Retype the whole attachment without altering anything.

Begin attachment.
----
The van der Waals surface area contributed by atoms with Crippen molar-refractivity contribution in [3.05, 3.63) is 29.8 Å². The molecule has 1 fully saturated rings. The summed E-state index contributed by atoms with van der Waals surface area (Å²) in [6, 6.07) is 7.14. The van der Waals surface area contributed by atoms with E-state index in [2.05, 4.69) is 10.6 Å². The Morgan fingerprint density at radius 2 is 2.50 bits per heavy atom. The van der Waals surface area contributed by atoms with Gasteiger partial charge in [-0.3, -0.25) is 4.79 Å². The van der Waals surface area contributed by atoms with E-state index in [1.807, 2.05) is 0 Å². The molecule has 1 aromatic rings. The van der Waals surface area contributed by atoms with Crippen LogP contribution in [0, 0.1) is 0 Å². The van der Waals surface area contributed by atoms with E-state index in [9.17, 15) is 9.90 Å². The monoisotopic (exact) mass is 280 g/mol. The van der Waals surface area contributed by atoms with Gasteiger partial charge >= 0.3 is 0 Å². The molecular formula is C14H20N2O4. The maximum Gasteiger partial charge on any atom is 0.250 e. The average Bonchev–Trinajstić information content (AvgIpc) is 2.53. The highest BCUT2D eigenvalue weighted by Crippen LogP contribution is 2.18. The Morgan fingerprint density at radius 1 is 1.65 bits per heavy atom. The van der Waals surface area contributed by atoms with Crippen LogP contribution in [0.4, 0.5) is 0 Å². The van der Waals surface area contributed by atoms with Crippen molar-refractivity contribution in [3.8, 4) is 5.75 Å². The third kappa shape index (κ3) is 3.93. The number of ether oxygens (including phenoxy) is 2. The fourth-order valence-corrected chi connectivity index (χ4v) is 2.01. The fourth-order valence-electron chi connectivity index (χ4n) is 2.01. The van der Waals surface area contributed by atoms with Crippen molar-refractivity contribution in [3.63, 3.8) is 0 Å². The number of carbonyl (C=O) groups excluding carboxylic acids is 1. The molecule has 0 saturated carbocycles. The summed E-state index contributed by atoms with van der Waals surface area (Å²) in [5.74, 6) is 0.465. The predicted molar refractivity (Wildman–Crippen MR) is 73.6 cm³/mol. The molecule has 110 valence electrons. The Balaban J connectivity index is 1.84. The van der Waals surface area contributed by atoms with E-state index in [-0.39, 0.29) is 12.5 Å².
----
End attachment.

The van der Waals surface area contributed by atoms with Crippen molar-refractivity contribution in [3.05, 3.63) is 29.8 Å². The molecule has 1 fully saturated rings. The summed E-state index contributed by atoms with van der Waals surface area (Å²) in [6, 6.07) is 7.14. The van der Waals surface area contributed by atoms with E-state index in [2.05, 4.69) is 10.6 Å². The Morgan fingerprint density at radius 2 is 2.50 bits per heavy atom. The van der Waals surface area contributed by atoms with Gasteiger partial charge in [-0.3, -0.25) is 4.79 Å². The van der Waals surface area contributed by atoms with E-state index in [1.807, 2.05) is 0 Å². The molecule has 1 aromatic rings. The van der Waals surface area contributed by atoms with Crippen LogP contribution in [0, 0.1) is 0 Å². The van der Waals surface area contributed by atoms with E-state index in [9.17, 15) is 9.90 Å². The monoisotopic (exact) mass is 280 g/mol. The van der Waals surface area contributed by atoms with Gasteiger partial charge >= 0.3 is 0 Å². The molecular formula is C14H20N2O4. The maximum Gasteiger partial charge on any atom is 0.250 e. The average Bonchev–Trinajstić information content (AvgIpc) is 2.53. The highest BCUT2D eigenvalue weighted by Crippen LogP contribution is 2.18. The Morgan fingerprint density at radius 1 is 1.65 bits per heavy atom. The van der Waals surface area contributed by atoms with Crippen LogP contribution in [0.4, 0.5) is 0 Å². The van der Waals surface area contributed by atoms with Crippen molar-refractivity contribution in [3.8, 4) is 5.75 Å². The third kappa shape index (κ3) is 3.93. The number of ether oxygens (including phenoxy) is 2. The fourth-order valence-corrected chi connectivity index (χ4v) is 2.01. The fourth-order valence-electron chi connectivity index (χ4n) is 2.01. The van der Waals surface area contributed by atoms with Crippen molar-refractivity contribution in [3.63, 3.8) is 0 Å². The number of carbonyl (C=O) groups excluding carboxylic acids is 1. The molecule has 0 saturated carbocycles. The summed E-state index contributed by atoms with van der Waals surface area (Å²) in [5.74, 6) is 0.465. The predicted molar refractivity (Wildman–Crippen MR) is 73.6 cm³/mol. The molecule has 110 valence electrons. The Balaban J connectivity index is 1.84. The van der Waals surface area contributed by atoms with E-state index in [-0.39, 0.29) is 12.5 Å².